The Belt and Road Initiative (BRI): Reshaping the Global Value Chain

Date

01 Feb 2018

Sections

Global Europe
Transport

Press release

Leading policy makers and business operators from Europe and China debate the implications of the Belt and Road Initiative at multistakeholder conference in Brussels

The Belt and Road Initiative (BRI), is China’s grand scheme to link Asia and Europe together via new massive infrastructure projects in Central Asia, the Middle East, Africa and the Balkans. Announced by Chinese President Xi Jinping in 2013, the BRI is seeking to rebuild China’s ancient silk routes for the 21st century, looking to build new connections across three continents. The project is very ambitious, but it is still in its infancy.

To shed more light on this important initiative, ACCA (the Association of Chartered Certified Accountants), the EU-Asia Centre, the European Movement International (EMI) and UEAPME organised a multistakeholder conference called The Belt and Road Initiative (BRI) : Reshaping the Global Value Chain, to discuss its implications with leading policy makers and business operators from Europe and China. The lively debate provided an insight into the economic and policy implications of the BRI, as well as BRI’s opportunities and challenges for European business.

Maggie McGhee, director of Professional Insights at ACCA opened the debate, saying: ‘BRI could well be the physical embodiment of a globalised world, introducing trade and services that cut across borders and continents. Trade, technology and talent do not recognise borders. Such an ambitious initiative also brings an opportunity to promote and advance sustainability.’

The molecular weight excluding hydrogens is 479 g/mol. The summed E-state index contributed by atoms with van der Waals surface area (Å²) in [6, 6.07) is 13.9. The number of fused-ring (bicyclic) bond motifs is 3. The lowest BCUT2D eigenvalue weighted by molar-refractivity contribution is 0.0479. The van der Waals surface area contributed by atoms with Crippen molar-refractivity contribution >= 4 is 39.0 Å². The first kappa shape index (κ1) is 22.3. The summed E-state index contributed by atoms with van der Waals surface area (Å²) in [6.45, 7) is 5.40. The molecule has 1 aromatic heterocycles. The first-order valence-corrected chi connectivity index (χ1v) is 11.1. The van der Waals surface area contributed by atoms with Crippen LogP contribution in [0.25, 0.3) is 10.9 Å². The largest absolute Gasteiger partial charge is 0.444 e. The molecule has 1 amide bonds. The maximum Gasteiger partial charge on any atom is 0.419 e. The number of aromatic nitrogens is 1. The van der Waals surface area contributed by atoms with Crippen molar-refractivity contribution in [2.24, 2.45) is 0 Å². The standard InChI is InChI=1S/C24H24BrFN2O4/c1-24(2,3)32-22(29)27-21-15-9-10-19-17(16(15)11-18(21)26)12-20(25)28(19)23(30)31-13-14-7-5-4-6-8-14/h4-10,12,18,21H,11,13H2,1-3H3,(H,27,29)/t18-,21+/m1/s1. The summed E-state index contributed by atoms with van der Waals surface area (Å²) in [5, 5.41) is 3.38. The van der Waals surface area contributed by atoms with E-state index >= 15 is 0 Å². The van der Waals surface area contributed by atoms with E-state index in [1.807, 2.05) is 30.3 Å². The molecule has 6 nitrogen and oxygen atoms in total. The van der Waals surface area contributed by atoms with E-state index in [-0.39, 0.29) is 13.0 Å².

The debate revealed that BRI brings important opportunities for the countries on its route, and could help bridging the infrastructure financing gap, increase connectivity, link local markets to regional and global value chains, thereby increasing trade and investment in these countries. But speakers also highlighted several geopolitical, developmental and regulatory challenges.

‘The Belt and Road Initiative is a demonstration of China’s financial muscle and will be a real challenge for the unity of the EU,’ said Fraser Cameron, Director of the EU-Asia Centre, who moderated the first panel on policy and economic implications.  

BRI’s success and its ability to foster connections between the EU and China will require more than just building physical infrastructure, and any kind of infrastructure - whether land, sea, air or digital - should not be designed in isolation. Soft infrastructure is critical, as well as structural reforms and improvements in investment climate, including the challenge of identifying environmentally sustainable and financially viable projects or of minimising the risk of their failure.

At the session, it was stressed that BRI needs to adhere to principle such as market rules and international standards, and should complement existing network and policies in place, like the EU-China Connectivity platform.

Ada Leung, head of ACCA China, who moderated the second panel said: ‘ACCA’s recent  research projects such as ‘The Belt and Road Initiative: Reshaping the global value chain, Accounting Infrastructure in BRI countries and the Economic benefits of a Modern Silk Road say that for companies to maximise the opportunities offered by BRI, they need to start preparing now. This also means planning for access to talent, and thinking about training professionals with the right blend of work-ready skills.’